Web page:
The last 20 months have been challenging to say the least. Covid-19 has dramatically changed how we all live together and interact with each other, both socially and in the way we make our livings. Prior to the pandemic, remote working was more of a trend than the dominant form of working life it has become. Now, after all Covid-19 has put us through, working remotely is indeed the way a vast and growing number of people earn their paychecks and put food on their tables.
All of which leaves me with a couple of important questions. First, a relatively easy one: Will remote working recede to pre-pandemic levels and a more leisurely pace of adoption, or will the level of remote working around the world and, particularly, in the U.S., continue to grow in scope and pace more akin to what we have experienced over the last 20 months? The answer to this question, in my opinion, is pretty simple. I believe that remote working will continue to grow at historically high rates of adoption and will continue its march across a host of industries, especially banking, accounting, medical, education, information technology, and all sorts of sales-driven business activities. And, I’m okay with that. Done right, remote working can be extremely efficient for companies and can provide significant work-balance benefits to workers.
Now, for the second and more difficult question. With all this remote working currently taking place and with much more on the way, what will business leadership look like in a remote world? In the good old days (when you had to drive to work), you could actually see leadership in action. The boss would call a meeting in the conference room. Everyone would grab a chair and the boss would be on display for all to observe. Was the boss open to new ideas, interactive, attentive, confident, and inspiring? Or was the boss just the opposite, someone who was going through the motions or just did not have the interpersonal skills to connect with or communicate to his or her team? How did the boss handle pressure and stress? Was the boss someone who was believable, real, and authentic? Historically, leadership was very observable, and younger workers would try to emulate the personal and decision-making qualities of their most successful managers.
Fast forward to where we are today: How does a company, knowing that most of its workforce is working remotely, develop its future company leaders? The first step is to acknowledge this new challenge. Chances are there are very talented people working for your company that you have never seen nor will see, given the remote working environment. Back in the day, daily social interaction in and around the office ensured that you were bound to run into smart, talented people in a meeting, in the lunchroom, or around the water cooler. Now, not so much.
So, sensing you have all sorts of hidden talent in your company, what do you do? Well, it’s like mining for gold. The gold just doesn’t jump out of the ground and into your sack. You’re a prospector You have to dig the gold out of the ground. It takes effort and, just as important, persistence. Just like a prospector, you will need tools to find the gold, but instead of picks and shovels, you will need a well- thought-out plan of attack.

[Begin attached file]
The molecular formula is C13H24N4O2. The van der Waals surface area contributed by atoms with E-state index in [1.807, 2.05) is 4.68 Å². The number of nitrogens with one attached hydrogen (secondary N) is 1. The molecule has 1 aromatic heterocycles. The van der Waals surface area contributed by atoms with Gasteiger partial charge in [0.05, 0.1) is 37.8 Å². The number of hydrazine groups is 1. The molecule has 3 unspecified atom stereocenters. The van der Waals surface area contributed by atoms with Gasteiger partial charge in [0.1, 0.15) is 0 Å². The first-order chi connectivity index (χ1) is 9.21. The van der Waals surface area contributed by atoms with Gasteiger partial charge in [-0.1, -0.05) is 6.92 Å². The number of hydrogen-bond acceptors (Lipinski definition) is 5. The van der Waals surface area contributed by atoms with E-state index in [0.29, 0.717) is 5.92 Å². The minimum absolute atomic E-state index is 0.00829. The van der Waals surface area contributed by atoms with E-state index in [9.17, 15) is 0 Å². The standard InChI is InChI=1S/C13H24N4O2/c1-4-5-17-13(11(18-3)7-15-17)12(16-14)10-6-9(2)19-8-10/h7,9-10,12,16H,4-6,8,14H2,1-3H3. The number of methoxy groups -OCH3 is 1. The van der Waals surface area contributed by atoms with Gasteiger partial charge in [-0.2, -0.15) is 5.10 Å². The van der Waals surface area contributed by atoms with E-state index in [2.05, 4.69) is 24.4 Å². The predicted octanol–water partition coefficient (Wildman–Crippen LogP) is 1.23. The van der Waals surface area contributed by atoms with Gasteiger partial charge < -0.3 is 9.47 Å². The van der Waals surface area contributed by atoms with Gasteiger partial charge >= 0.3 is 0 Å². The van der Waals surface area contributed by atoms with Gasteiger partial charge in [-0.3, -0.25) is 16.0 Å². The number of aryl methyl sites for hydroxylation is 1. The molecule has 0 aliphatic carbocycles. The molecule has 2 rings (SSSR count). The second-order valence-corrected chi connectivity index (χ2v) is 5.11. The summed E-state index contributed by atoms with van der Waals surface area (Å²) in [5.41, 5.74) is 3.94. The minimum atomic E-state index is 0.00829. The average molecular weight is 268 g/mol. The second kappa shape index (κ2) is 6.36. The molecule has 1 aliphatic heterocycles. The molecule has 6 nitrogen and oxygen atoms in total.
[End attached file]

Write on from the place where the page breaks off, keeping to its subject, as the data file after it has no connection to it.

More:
I recommend making leadership identification a part of management’s performance goals. Challenge your executive managers to identify talented individuals who have the potential to lead. Those executive managers should, in turn, require their management staff to identify talented individuals, and so it goes all the way down the organization. Once the potential leaders are identified, tell them they have been noticed for their good leadership qualities and that, on behalf of the company, you would like to help develop those qualities.
In my experience, the most effective way to develop the skills of a potential leader is to take the following two-fold approach. First, a senior executive establishes a mentoring relationship with an identified employee, which would include regular discussions of an agreed upon series of management and leadership topics, as well as discussing job-related challenges the employee is experiencing.
Second, and maybe the most beneficial, is for the senior executive to challenge the employee with more responsibility, monitoring the employee’s performance under their new level of responsibility, discussing his or her performance, and helping the employee understand relevant business issues to improve decision making and, of course, leadership skills.
In this remote world, we will all need to work harder to find those employees who will be our organization’s future leaders. It’s up to the executive managers to establish and execute a process to find and leverage the talent buried within their company. Finding and promoting the next generation of leadership is crucial to an organization’s future success. And it goes without saying, that to mentor and watch someone become an important leader within your company is worth its weight in gold. So, I suggest you start digging!